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Demands of Supply

Craig Dalzell looks at the pressures currently straining UK supply chains and asks why we’ve built such a fragile system.

One day, I want to write a book about the global logistics and supply chain network. Its vital but almost invisible nature absolutely fascinates me. Think about the journey a single item makes from a factory somewhere half a world away, into a shipping container to sit in a sea of shipping containers at a megaport, onto a ship, train or lorry (or some combination of all three) then through a maze of processes and transfers before arriving at your door just a few days or weeks later. The supply chain to deliver that is quite possibly the most complex and interconnected network that humans have yet built with the possible exception of the internet.

In normal times, when it goes wrong it can be fairly spectacular (like ships getting stuck in the Suez canal and causing weeks of delay) to dramatic but almost invisible – in 2019 some 229 million containers were transported somewhere around the world but fewer than 1,000 of them were swept off a ship and lost at sea. Chances are, the latter has never happened to you or anyone you know (though if it has, please get in touch! I’d love to hear the story).

Closer to home we’re seeing strains on the UK’s supply chains and a fight over the causes of those strains. In one corner, the fault is entirely due to the pandemic running out of control through the UK causing drivers and other key logistics workers to go off sick or pre-emptively self-isolate as a result of contact with someone who tests positive. In another corner, the disruption is all the fault of Brexit raising barriers to the transportation of goods as well as causing large numbers of EU citizens who drove the lorries to leave the UK – against causing shortages and disruptions.

Neither option seems to be the sole answer. The pandemic doesn’t seem to have caused as much disruption elsewhere (though few countries have allowed the virus to run as rampantly unchecked as the UK has) and other countries have been affected by Brexit though those most proximate to it – France and Ireland – stepped up their contingency plans to a much greater degree and had a much broader customer base than just the UK with Ireland in particular decreasing its reliance on the UK for transshipment by increasing direct ferry routes to the rest of the EU.

I suspect the truth lies in a combination of the two. Brexit has reduced overall capacity in the logistics network by increasing the time and complexity of trades whilst reducing the number of staff but the system has been resilient enough to cope in the short term even if it has meant potentially dangerous extensions to hours worked.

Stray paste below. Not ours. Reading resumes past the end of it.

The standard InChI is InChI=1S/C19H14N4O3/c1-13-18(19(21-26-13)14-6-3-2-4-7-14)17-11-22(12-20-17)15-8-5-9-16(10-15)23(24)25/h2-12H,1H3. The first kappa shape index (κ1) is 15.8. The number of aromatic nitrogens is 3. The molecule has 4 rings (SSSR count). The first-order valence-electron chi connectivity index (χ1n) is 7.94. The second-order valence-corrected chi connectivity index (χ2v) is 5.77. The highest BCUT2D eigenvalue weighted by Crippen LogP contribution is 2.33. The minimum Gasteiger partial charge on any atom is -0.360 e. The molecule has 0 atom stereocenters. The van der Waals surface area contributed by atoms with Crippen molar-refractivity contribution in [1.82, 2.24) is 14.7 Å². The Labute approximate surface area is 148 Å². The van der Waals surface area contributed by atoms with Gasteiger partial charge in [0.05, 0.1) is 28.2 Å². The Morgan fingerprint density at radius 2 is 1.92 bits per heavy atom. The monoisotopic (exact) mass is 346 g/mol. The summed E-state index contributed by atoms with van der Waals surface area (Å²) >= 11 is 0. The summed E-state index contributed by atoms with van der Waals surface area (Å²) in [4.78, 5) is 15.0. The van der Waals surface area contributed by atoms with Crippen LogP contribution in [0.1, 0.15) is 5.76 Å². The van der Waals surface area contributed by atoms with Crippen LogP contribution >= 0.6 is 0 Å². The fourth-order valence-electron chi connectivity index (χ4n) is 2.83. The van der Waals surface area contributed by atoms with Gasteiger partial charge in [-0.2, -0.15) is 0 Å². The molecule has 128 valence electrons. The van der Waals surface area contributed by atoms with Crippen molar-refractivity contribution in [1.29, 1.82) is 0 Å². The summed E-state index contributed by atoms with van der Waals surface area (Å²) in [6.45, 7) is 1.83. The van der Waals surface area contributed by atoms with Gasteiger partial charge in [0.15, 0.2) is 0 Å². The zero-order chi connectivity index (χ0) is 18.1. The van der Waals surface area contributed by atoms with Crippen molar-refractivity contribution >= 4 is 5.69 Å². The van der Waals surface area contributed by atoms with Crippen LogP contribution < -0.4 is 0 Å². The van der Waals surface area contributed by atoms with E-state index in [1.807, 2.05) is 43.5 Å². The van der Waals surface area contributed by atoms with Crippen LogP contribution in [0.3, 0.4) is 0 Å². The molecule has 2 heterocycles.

But on top of this Covid can strike anyone, anywhere with little notice. If you are waiting for a delivery to a warehouse that doesn’t show up because the driver fell ill and it took time to find another, that might affect your schedule for sending goods further downstream. Add another couple of breaks in the supply chain at similar short notice and it doesn’t take long for the entire system to collapse.

Rather than over focus on the causes of the collapse I’d like to open a discussion on why the collapse happened at all. It’s fairly self evident that any complex system will fail if subjected to enough pressure but we should be able to ask if the combined effects noted above – perhaps alongside any other factors – could reasonably add up to “enough”. In other words, would any country’s supply chains collapse as the UK’s has if subjected to the same strain or was the UK’s supply sector uniquely fragile? And what could be done to make the sector more resilient before the next crisis hits?

Decades of erosion of workers’ rights, wages, the casualisation of labour and a form of globalisation that gives more Freedom of Movement to money and tax-dodging corporations than it does to people adds up to the extension of supply chains such that sectors from car manufacture to food production routinely see components in the production process shipped to oddly distant places because the “economics” somehow make it cheaper that way.

This year, the Scottish Climate Assembly called for a wide-ranging platform of policies of which a couple were a call to deliberately use tax and trade policies to discourage these kinds of imports – which are a major driver of climate changing emissions – and to substitute them either for goods manufactured closer to their final destination (which in Scotland would also allow domestic law to ensure the goods themselves meet high environmental standards and aren’t produced at the cost of exploiting workers) or to simply eliminate throw-away or underused consumer goods by allowing us to lease or borrow them from outlets such as Resource Libraries.

Creating a more Circular Economy in this way would give us access to better goods, for less money, would dramatically cut the cost of those goods to the environment and would reduce the amount of goods we need to transport around the country and around the world. There are many benefits to saving the world with a Green New Deal. Until this pandemic hit, I hadn’t quite appreciated that preventing a global supply chain collapse and the resulting economic ruin might be one of them. Given that we know future crises are coming and that they are likely to be both worse and more frequent than those we’ve seen in previously “normal” times, perhaps it makes sense to start planning for them now and to make our economy – both the visible and invisible bits of it – as resilient as possible.

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